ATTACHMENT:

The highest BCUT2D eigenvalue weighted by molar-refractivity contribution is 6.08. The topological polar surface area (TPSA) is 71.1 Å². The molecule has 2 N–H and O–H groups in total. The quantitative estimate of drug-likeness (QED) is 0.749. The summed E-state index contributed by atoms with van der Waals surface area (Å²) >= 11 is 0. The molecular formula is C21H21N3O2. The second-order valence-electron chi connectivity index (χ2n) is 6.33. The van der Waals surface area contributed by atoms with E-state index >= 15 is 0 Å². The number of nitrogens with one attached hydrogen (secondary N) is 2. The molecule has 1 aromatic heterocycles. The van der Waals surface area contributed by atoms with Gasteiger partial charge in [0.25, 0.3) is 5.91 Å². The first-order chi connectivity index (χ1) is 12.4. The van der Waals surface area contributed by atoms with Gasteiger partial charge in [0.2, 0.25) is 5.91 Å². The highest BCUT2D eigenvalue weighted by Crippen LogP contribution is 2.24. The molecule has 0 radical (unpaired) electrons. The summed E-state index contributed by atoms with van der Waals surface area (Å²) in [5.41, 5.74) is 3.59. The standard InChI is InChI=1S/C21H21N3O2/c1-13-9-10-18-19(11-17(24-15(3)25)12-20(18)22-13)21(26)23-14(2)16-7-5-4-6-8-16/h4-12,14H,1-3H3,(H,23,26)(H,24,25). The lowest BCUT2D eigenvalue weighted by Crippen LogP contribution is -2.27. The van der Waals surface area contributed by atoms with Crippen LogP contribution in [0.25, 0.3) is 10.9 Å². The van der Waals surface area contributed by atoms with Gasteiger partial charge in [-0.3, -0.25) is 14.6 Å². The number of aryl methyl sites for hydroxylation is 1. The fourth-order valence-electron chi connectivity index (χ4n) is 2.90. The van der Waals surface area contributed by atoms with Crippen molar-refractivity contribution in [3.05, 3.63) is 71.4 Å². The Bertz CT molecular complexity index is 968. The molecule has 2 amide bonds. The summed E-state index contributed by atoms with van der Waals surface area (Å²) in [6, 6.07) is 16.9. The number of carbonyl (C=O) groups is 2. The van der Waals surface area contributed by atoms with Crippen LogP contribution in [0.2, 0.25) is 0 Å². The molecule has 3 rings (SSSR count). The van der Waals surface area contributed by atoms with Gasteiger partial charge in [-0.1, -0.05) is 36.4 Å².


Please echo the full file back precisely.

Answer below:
The highest BCUT2D eigenvalue weighted by molar-refractivity contribution is 6.08. The topological polar surface area (TPSA) is 71.1 Å². The molecule has 2 N–H and O–H groups in total. The quantitative estimate of drug-likeness (QED) is 0.749. The summed E-state index contributed by atoms with van der Waals surface area (Å²) >= 11 is 0. The molecular formula is C21H21N3O2. The second-order valence-electron chi connectivity index (χ2n) is 6.33. The van der Waals surface area contributed by atoms with E-state index >= 15 is 0 Å². The number of nitrogens with one attached hydrogen (secondary N) is 2. The molecule has 1 aromatic heterocycles. The van der Waals surface area contributed by atoms with Gasteiger partial charge in [0.25, 0.3) is 5.91 Å². The first-order chi connectivity index (χ1) is 12.4. The van der Waals surface area contributed by atoms with Gasteiger partial charge in [0.2, 0.25) is 5.91 Å². The highest BCUT2D eigenvalue weighted by Crippen LogP contribution is 2.24. The molecule has 0 radical (unpaired) electrons. The summed E-state index contributed by atoms with van der Waals surface area (Å²) in [5.41, 5.74) is 3.59. The standard InChI is InChI=1S/C21H21N3O2/c1-13-9-10-18-19(11-17(24-15(3)25)12-20(18)22-13)21(26)23-14(2)16-7-5-4-6-8-16/h4-12,14H,1-3H3,(H,23,26)(H,24,25). The lowest BCUT2D eigenvalue weighted by Crippen LogP contribution is -2.27. The van der Waals surface area contributed by atoms with Crippen LogP contribution in [0.25, 0.3) is 10.9 Å². The van der Waals surface area contributed by atoms with Gasteiger partial charge in [-0.3, -0.25) is 14.6 Å². The number of aryl methyl sites for hydroxylation is 1. The fourth-order valence-electron chi connectivity index (χ4n) is 2.90. The van der Waals surface area contributed by atoms with Crippen molar-refractivity contribution in [3.05, 3.63) is 71.4 Å². The Bertz CT molecular complexity index is 968. The molecule has 2 amide bonds. The summed E-state index contributed by atoms with van der Waals surface area (Å²) in [6, 6.07) is 16.9. The number of carbonyl (C=O) groups is 2. The van der Waals surface area contributed by atoms with Crippen LogP contribution in [0.2, 0.25) is 0 Å². The molecule has 3 rings (SSSR count). The van der Waals surface area contributed by atoms with Gasteiger partial charge in [-0.1, -0.05) is 36.4 Å².